Suzy and I are usually up for new experiences so we thought we’d try the 13/8ths, eight-beat whole notes, and 5 sharps or 6 flats world that is graduate-level classical music. Now truth be known, I had the imitable Paul Woltz on my left side, so I could hardly go wrong right? Ah, it was not to be as I got lost many times and struggled with the behemoth that is my bass sax. Still all in all it was a fun and interesting experience.
Bill Stickney hosted the event in his music studio and I felt a kinship with him immediately as I’ve hosted so many gigs in my own music studio in Redmond. By time all the players showed up, there was one contrabass sax, two bass saxes, two bari saxes, three altos, and two soprano’s. Besides Paul, there were such sax world luminaries as Jay Easton, Ward Baxter, and Scott Granlund. As polite and quiet as these people were when a sax wasn’t in their mouths, there may have been some more famous people, but I didn’t catch everyone’s name.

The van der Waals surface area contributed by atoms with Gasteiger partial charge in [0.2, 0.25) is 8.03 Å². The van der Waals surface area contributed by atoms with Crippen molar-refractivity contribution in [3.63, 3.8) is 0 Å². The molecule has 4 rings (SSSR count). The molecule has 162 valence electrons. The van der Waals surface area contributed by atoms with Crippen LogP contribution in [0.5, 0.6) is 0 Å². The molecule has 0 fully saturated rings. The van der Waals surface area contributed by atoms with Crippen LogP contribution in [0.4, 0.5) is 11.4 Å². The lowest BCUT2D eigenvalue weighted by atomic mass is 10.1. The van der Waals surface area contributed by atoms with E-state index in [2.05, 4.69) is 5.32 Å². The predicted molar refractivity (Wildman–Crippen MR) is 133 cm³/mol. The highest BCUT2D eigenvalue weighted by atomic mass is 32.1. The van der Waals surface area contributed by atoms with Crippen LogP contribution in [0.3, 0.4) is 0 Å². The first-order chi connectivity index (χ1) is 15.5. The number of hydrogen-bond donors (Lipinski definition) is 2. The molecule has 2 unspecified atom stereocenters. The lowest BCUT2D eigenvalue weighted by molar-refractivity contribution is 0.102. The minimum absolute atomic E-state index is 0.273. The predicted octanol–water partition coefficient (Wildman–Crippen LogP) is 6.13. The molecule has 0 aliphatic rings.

I didn’t catch the first fellow’s name in the first picture, but that Scott Granlund next to him sporting the silver sop and soul patch. The middle picture is my wife Suzy, a returning after a break sax player named Jason, and another fellow who I don’t recognize. In the last picture above is Ward Baxter and Fran.
On the contrabass is Marcel, then me on the Eppelsheim bass and Paul on the Buescher. In the middle picture is Paul, our host Bill, and Jay Easton. At one point we had the too-high guyz with Jay joining them on a curvy sopranino. As we were sight reading and I was getting up every once in a while and trying to catch some goodness to video, here is some excerpts that were interesting.
After two hours we packed up and walked out into near blizzard conditions with cars stalled on hills and visibility reduced to a few feet in front of the car. Fortunately for us, en route to a party, we drove out of the worst of the storm. It was a very interesting experience playing with this group, our first sax choir, and one Suzy and I won’t soon forget.